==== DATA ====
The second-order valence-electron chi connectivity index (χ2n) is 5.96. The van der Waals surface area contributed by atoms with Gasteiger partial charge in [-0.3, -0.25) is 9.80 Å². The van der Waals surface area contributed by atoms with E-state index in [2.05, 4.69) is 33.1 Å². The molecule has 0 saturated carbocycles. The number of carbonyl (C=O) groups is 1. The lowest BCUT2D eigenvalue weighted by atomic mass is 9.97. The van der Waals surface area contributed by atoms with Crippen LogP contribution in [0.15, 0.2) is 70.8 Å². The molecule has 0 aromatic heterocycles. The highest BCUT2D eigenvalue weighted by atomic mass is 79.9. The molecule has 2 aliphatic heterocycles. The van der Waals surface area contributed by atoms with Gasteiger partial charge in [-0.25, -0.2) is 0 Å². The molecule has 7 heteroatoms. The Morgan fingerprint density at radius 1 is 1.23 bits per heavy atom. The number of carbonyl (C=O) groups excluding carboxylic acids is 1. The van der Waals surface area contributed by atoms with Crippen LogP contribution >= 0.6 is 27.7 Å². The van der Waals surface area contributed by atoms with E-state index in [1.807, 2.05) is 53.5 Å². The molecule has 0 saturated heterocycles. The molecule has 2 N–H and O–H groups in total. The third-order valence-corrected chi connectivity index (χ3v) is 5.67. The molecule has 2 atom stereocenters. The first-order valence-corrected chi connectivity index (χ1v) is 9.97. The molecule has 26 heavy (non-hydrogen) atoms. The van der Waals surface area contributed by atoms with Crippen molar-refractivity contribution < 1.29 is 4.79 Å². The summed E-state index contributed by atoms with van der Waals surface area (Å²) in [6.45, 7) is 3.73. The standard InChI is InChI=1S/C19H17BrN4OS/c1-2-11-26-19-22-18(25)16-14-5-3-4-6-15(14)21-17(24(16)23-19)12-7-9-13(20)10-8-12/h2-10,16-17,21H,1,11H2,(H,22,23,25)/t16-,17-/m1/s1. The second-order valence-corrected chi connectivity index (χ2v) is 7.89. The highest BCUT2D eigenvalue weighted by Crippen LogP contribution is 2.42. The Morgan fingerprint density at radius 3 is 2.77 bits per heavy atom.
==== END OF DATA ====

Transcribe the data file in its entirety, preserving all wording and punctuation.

The second-order valence-electron chi connectivity index (χ2n) is 5.96. The van der Waals surface area contributed by atoms with Gasteiger partial charge in [-0.3, -0.25) is 9.80 Å². The van der Waals surface area contributed by atoms with E-state index in [2.05, 4.69) is 33.1 Å². The molecule has 0 saturated carbocycles. The number of carbonyl (C=O) groups is 1. The lowest BCUT2D eigenvalue weighted by atomic mass is 9.97. The van der Waals surface area contributed by atoms with Crippen LogP contribution in [0.15, 0.2) is 70.8 Å². The molecule has 0 aromatic heterocycles. The highest BCUT2D eigenvalue weighted by atomic mass is 79.9. The molecule has 2 aliphatic heterocycles. The van der Waals surface area contributed by atoms with Gasteiger partial charge in [-0.25, -0.2) is 0 Å². The molecule has 7 heteroatoms. The Morgan fingerprint density at radius 1 is 1.23 bits per heavy atom. The number of carbonyl (C=O) groups excluding carboxylic acids is 1. The van der Waals surface area contributed by atoms with Crippen LogP contribution >= 0.6 is 27.7 Å². The van der Waals surface area contributed by atoms with E-state index in [1.807, 2.05) is 53.5 Å². The molecule has 0 saturated heterocycles. The molecule has 2 N–H and O–H groups in total. The third-order valence-corrected chi connectivity index (χ3v) is 5.67. The molecule has 2 atom stereocenters. The first-order valence-corrected chi connectivity index (χ1v) is 9.97. The molecule has 26 heavy (non-hydrogen) atoms. The van der Waals surface area contributed by atoms with Crippen molar-refractivity contribution < 1.29 is 4.79 Å². The summed E-state index contributed by atoms with van der Waals surface area (Å²) in [6.45, 7) is 3.73. The standard InChI is InChI=1S/C19H17BrN4OS/c1-2-11-26-19-22-18(25)16-14-5-3-4-6-15(14)21-17(24(16)23-19)12-7-9-13(20)10-8-12/h2-10,16-17,21H,1,11H2,(H,22,23,25)/t16-,17-/m1/s1. The second-order valence-corrected chi connectivity index (χ2v) is 7.89. The highest BCUT2D eigenvalue weighted by Crippen LogP contribution is 2.42. The Morgan fingerprint density at radius 3 is 2.77 bits per heavy atom.